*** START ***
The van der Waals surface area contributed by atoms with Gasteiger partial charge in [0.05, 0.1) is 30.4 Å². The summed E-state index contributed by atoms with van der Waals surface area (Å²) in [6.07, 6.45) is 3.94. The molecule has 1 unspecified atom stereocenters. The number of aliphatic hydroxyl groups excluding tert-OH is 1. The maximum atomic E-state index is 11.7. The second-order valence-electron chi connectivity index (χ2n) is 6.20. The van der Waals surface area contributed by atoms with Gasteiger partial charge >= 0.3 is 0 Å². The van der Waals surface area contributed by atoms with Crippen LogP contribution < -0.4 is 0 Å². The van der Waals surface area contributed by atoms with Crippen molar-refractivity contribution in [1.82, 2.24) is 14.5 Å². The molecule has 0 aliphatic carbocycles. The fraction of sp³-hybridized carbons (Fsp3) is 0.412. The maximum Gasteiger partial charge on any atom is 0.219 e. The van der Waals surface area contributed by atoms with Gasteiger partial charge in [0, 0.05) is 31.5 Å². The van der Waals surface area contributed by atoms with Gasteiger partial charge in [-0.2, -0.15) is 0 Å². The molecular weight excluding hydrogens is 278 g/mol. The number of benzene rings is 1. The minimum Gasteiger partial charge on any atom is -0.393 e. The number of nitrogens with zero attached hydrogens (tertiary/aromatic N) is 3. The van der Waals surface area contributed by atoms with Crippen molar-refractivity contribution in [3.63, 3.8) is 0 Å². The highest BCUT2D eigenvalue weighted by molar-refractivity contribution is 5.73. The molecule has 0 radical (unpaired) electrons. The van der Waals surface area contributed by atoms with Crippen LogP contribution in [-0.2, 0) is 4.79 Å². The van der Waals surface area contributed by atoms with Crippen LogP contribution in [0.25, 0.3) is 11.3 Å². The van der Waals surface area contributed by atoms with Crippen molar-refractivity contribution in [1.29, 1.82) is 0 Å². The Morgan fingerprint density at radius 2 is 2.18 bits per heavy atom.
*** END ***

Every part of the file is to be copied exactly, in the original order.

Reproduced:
The van der Waals surface area contributed by atoms with Gasteiger partial charge in [0.05, 0.1) is 30.4 Å². The summed E-state index contributed by atoms with van der Waals surface area (Å²) in [6.07, 6.45) is 3.94. The molecule has 1 unspecified atom stereocenters. The number of aliphatic hydroxyl groups excluding tert-OH is 1. The maximum atomic E-state index is 11.7. The second-order valence-electron chi connectivity index (χ2n) is 6.20. The van der Waals surface area contributed by atoms with Gasteiger partial charge >= 0.3 is 0 Å². The van der Waals surface area contributed by atoms with Crippen LogP contribution < -0.4 is 0 Å². The van der Waals surface area contributed by atoms with Crippen molar-refractivity contribution in [1.82, 2.24) is 14.5 Å². The molecule has 0 aliphatic carbocycles. The fraction of sp³-hybridized carbons (Fsp3) is 0.412. The maximum Gasteiger partial charge on any atom is 0.219 e. The van der Waals surface area contributed by atoms with Gasteiger partial charge in [0, 0.05) is 31.5 Å². The van der Waals surface area contributed by atoms with Gasteiger partial charge in [-0.2, -0.15) is 0 Å². The molecular weight excluding hydrogens is 278 g/mol. The number of benzene rings is 1. The minimum Gasteiger partial charge on any atom is -0.393 e. The number of nitrogens with zero attached hydrogens (tertiary/aromatic N) is 3. The van der Waals surface area contributed by atoms with Crippen molar-refractivity contribution in [3.63, 3.8) is 0 Å². The highest BCUT2D eigenvalue weighted by molar-refractivity contribution is 5.73. The molecule has 0 radical (unpaired) electrons. The van der Waals surface area contributed by atoms with Crippen LogP contribution in [-0.2, 0) is 4.79 Å². The van der Waals surface area contributed by atoms with Crippen LogP contribution in [0.25, 0.3) is 11.3 Å². The van der Waals surface area contributed by atoms with Crippen molar-refractivity contribution in [1.29, 1.82) is 0 Å². The Morgan fingerprint density at radius 2 is 2.18 bits per heavy atom.